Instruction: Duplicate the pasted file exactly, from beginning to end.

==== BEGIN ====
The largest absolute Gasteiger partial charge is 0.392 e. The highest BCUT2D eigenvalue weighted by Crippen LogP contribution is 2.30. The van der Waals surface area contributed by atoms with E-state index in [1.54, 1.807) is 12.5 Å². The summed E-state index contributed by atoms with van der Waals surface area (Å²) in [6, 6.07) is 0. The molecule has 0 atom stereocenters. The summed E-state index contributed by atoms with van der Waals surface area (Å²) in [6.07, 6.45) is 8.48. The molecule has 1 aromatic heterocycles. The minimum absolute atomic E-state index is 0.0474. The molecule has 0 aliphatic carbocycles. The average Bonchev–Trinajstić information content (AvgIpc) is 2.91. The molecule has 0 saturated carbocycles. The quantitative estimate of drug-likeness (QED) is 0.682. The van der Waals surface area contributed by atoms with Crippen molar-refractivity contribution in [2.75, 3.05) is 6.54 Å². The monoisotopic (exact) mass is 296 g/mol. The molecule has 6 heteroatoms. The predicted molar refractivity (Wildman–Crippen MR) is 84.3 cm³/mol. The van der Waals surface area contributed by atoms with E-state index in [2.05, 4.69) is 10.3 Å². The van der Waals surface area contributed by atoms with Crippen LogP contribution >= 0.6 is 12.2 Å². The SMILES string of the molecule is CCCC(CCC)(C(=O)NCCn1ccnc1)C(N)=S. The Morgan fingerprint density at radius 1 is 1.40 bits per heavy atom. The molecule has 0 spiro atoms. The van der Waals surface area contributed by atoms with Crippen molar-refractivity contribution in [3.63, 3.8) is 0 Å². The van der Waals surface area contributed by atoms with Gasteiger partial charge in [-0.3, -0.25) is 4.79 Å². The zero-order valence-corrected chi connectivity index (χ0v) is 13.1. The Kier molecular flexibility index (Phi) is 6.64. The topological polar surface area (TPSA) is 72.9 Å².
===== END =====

The largest absolute Gasteiger partial charge is 0.392 e. The highest BCUT2D eigenvalue weighted by Crippen LogP contribution is 2.30. The van der Waals surface area contributed by atoms with E-state index in [1.54, 1.807) is 12.5 Å². The summed E-state index contributed by atoms with van der Waals surface area (Å²) in [6, 6.07) is 0. The molecule has 0 atom stereocenters. The summed E-state index contributed by atoms with van der Waals surface area (Å²) in [6.07, 6.45) is 8.48. The molecule has 1 aromatic heterocycles. The minimum absolute atomic E-state index is 0.0474. The molecule has 0 aliphatic carbocycles. The average Bonchev–Trinajstić information content (AvgIpc) is 2.91. The molecule has 0 saturated carbocycles. The quantitative estimate of drug-likeness (QED) is 0.682. The van der Waals surface area contributed by atoms with Crippen molar-refractivity contribution in [2.75, 3.05) is 6.54 Å². The monoisotopic (exact) mass is 296 g/mol. The molecule has 6 heteroatoms. The predicted molar refractivity (Wildman–Crippen MR) is 84.3 cm³/mol. The van der Waals surface area contributed by atoms with E-state index in [2.05, 4.69) is 10.3 Å². The van der Waals surface area contributed by atoms with Crippen LogP contribution >= 0.6 is 12.2 Å². The SMILES string of the molecule is CCCC(CCC)(C(=O)NCCn1ccnc1)C(N)=S. The Morgan fingerprint density at radius 1 is 1.40 bits per heavy atom. The molecule has 0 spiro atoms. The van der Waals surface area contributed by atoms with Crippen molar-refractivity contribution in [3.63, 3.8) is 0 Å². The van der Waals surface area contributed by atoms with Gasteiger partial charge in [-0.3, -0.25) is 4.79 Å². The zero-order valence-corrected chi connectivity index (χ0v) is 13.1. The Kier molecular flexibility index (Phi) is 6.64. The topological polar surface area (TPSA) is 72.9 Å².